With the arrival of the 2nd [D] section and F#m7, the lines come from F# Dorian [F#, G#, A, B, C#, D#, E] with a touch of the expected modal chromaticism that has helped to define out Jazz language. It is all played with a behind the beat flavor that is so important to the feeling. On beat 1 of bar 2, pay attention to the little 16th-note triplet phrasing mannerism that is also important, if a subtlety. Bars 3-4 offer a quote from another one of my favorite Monk tunes, that being "Pannonica." I have to say that my all-time favorite interpretation of this great tune is by Chick Corea with Miroslav Vitous and Roy Haynes. In bars 5-6 over the B7b5 chord, I first play a line that is derived from what you could say is derived from an F augmented triad to, once again, more whole-tone activity in bar 6. Over the many years, over 7b5 chords and 7#5 chords, you will hear players playing parallel augmented chords in whole steps that conform to the whole-tone nature of these sounds. In bars 7-8 over the Db7(sus) to D7(sus) chords, I am playing a motif derived from Ab Dorian and then A Dorian [A, B, C, D, E, F#, G]. What makes these two related phrases of interest is the small detail of playing a saxophonistic double-note or alternate fingering device. Here the repeated notes are F-natural in bar 7 and F# in bar 8. As the intensity continues to pick up, the Eb7 that begins our [C3] is approached by using Bb melodic minor [Bb, C, Db, Eb, F, G, A] in bar 1, but in bar 2, the line is really a mixture between Eb dominant 7th pentatonic [Eb, F, G, Bb, Db] and Bb minor pentatonic. In bar 3-4, you hear a reprise of the 4ths and 6ths that I had played during [C2] of this chorus - it is thematically nice and effective when motifs connect and reappear. As Db7 returns for bars 5-8 of this section, in bar 5 I play the most simple notes from any Db7 chord, but in bar 6, I am playing notes from G7, the b5 sub, but because Rubén stays home and is not wandering all over the place, harmonically speaking, this gives me the freedom to playing something like this and have it be effective. The 2nd chorus closes out in bars 7-8 with a chordal passage that begins with a basic Db7(13) voicing with Db on top, and that is followed by a series of major triads: Eb-Db-Eb and then Cb-Db-Eb - of course, ending with long-short phrasing!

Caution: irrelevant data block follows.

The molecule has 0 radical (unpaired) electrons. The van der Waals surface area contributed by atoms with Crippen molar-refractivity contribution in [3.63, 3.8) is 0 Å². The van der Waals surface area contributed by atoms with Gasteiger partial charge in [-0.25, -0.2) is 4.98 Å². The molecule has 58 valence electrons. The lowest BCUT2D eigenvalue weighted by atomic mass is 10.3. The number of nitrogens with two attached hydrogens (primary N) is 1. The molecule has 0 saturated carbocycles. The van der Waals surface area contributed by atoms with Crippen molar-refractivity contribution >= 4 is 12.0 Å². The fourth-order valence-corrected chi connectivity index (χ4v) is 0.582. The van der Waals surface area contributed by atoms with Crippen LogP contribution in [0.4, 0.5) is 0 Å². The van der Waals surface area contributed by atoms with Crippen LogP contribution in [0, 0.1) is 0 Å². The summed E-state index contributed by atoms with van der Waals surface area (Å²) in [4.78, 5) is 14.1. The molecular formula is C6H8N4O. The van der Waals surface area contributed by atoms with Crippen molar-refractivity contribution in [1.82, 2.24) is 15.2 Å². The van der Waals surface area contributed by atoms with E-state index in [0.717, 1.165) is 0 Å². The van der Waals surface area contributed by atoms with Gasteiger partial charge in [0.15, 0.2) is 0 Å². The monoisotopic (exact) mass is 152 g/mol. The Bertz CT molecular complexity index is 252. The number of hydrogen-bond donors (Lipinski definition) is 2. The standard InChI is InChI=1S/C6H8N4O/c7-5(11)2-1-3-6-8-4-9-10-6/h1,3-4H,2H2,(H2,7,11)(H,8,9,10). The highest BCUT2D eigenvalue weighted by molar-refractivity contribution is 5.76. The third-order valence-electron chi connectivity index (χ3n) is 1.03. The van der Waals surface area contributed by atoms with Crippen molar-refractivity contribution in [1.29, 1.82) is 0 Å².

For me one of the great beauties about my explorations and adventures in Latin music is that I never know when something is going to be played or discussed that is going to take me completely by surprise, and my desires to learn more and more about the idiom will be heightened. Just such a thing happened when Marc was overdubbing a campana which, often time, when we are playing in 6/8, he will not do. The presence of the chekere playing the Abakwa rhythmic pattern is more than enough given the multi-rhythmic complexities of the conga and timbal. Yet, as I watched and listened to Marc playing what felt like 'upbeats' to me on the campana - it was remarkable that there could be another layer of complexity added to the mix. So, that part that he played is heard during the Intro and then during the Fade, but also during all of the [A] melody sections. As Rob Mounsey and I were preparing the performances for mixing, we tried to find ways to use these additional parts so that they would be most effective when viewing the piece as a whole. Given what I had played during the solo, Rob and I decided that the campana would enter as Chorus 3 begins. And that is now what you hear on the right side of the mix. It is so effective because I am playing a montuno-esque pattern that was influenced by one of my earliest 'teachers' in the genre, the great pianist Oscar Hernández. Prior to hearing him play things like this in Salsa, I had only been familiar with minor chord patterns like this going down from the root to the 6th. But, Oscar reversed that and came up from the 6th, often times no further than the b7, but either way, there was something so great about it. So here, over both the Db7 in bars 1-4 and over the Eb7 in bar 5-6, I am playing my impression of Oscar's montuno. This is answered by my characteristic chord voicings in bar 8. As we hit [C2] and the Eb7 chord remains, the lines take a much more angular turn, featuring notes from the Eb7(13b9) sounds. Notice the C-naturals(13th) and E-naturals(b9). In bar 2, I answer that by playing an A7 arpeggiated line, the b5 sub, landing on a lower E-natural. All this is followed by, in bars 3-4, a return to Bb minor pentatonic with a touch of bluesy chromaticism and landing on a low Bb on my E-string. Even though that low note passes by quickly, its sound is rich and full thanks to the audio expertise of James Farber. Bar 5 features some R&B triad-related chords over Db7 landing on another familiar sonority for Eyewitness fans, the essential chord from "Sisé" from the album "PUBLIC ACCESS"(GRP)(1989). Having played that chordal sound I couldn't resist switching on my Korg DVP-1 harmonizer and using Sound #36 and in this case, the top voice is harmonized below by a m3rd [-3], a perfect 4th [-5], and a m6th [-8]. On "PATCHWORK" this marks the first appearance of my Psychedelic Big Band, a sonic device that should be familiar to people who have been listening to me since the late '80s. Joe Zawinul's former keyboard tech, Ralph Skelton, helped me out greatly by rigging-up an on/off switch that enables me to use the DVP-1 whenever the moment seems right. The reason that I needed Ralph's help so badly was that, for some reason, the Korg designers did not give the user, the player, the option of being able to cue the effect in & out, or have your sound go through the chain clean. Not having a bypass switch is certainly an annoying omission. So Ralph, with his immense electronic problem-solving skills, designed a way to route my signal so that I could finally have the kind of control that I needed. On the device itself, I can store up to 5 banks of sonorities, each with 8 programmed options. This gives me a wide harmonic palette from which to choose. I have these banks programmed in groupings so that each bank represents one of the principal chord families. To have these options, and to be able to employ them spontaneously, has been a great luxury for me. Normally, I position the DVP-1 to my immediate right, sitting in its black rack bag, and on top of my blue road case, so that I can take a breath, and reach out with my right hand, and then change the sonority within the bank that I've chosen. Back to this moment in the solo, on some unconscious level, I would hope that, if the day comes when Manolo Badrena hears this moment, he will smile and laugh along with Dennis and me!!!